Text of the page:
Why did Maggio pick 2006 for his starting date? Because, he told me, twenty years seemed like a reasonable amount of time to look back. But he could have gone back to the early 1980s when then-Governor L. Douglas Wilder slashed state support for higher education to balance the budget during a recession, or a few years later when, during an economic expansion, his successors tried to restore the balance.
As it happened, SCHEV Director Peter Blake picked the 1992-1993 fiscal year as the starting point for his own analysis. A career state administrator who has occupied high-level positions in higher ed through multiple administrations, Blake makes a genuine effort to be an honest broker between higher ed’s many factions and constituencies.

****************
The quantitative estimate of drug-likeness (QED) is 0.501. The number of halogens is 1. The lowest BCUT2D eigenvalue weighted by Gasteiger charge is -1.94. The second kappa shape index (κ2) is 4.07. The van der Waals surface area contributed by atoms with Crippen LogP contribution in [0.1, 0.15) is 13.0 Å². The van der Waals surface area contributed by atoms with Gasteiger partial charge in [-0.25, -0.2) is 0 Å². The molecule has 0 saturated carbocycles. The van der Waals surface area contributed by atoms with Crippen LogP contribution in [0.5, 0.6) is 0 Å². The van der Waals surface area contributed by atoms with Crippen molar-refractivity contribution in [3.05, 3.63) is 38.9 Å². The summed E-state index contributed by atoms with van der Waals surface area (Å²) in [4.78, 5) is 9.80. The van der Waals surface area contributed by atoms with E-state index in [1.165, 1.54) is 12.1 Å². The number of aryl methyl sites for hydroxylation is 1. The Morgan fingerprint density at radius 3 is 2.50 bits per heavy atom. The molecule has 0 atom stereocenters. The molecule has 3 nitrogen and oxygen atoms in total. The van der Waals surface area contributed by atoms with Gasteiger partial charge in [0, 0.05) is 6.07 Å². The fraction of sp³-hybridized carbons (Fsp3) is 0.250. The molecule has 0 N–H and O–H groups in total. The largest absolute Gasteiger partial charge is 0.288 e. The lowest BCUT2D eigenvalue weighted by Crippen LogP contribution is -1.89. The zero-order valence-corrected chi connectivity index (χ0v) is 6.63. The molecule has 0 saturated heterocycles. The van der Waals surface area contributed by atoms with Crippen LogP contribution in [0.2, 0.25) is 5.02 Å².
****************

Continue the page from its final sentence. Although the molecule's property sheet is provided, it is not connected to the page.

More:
Blake’s graph shows that total, inflation-adjusted funding per student (seen in the green line above) has increased 32.2% since fiscal 1992. But the sources of revenue have changed dramatically. State support from General Fund revenues have declined 21.9% over the same period, while Non-General Fund revenues (basically, university revenues from all other sources) have increased 88.9% over the same period.
“The conclusions one reaches about tuition increases and general fund reductions depend on what year you use,” Blake says. “Well-meaning people can make good cases for choosing one year over another. I conclude from looking at the numbers that there is a connection between state funding and tuition increases, but there also are other factors that figure prominently into the price of college.”
By bringing at “Non-General Fund revenues” into the equation, Blake alters the framework for viewing the problem in an important way. Non-General Fund revenues include revenue sources such as student fees, room & board, athletic revenues, research grants, endowment monies, and more.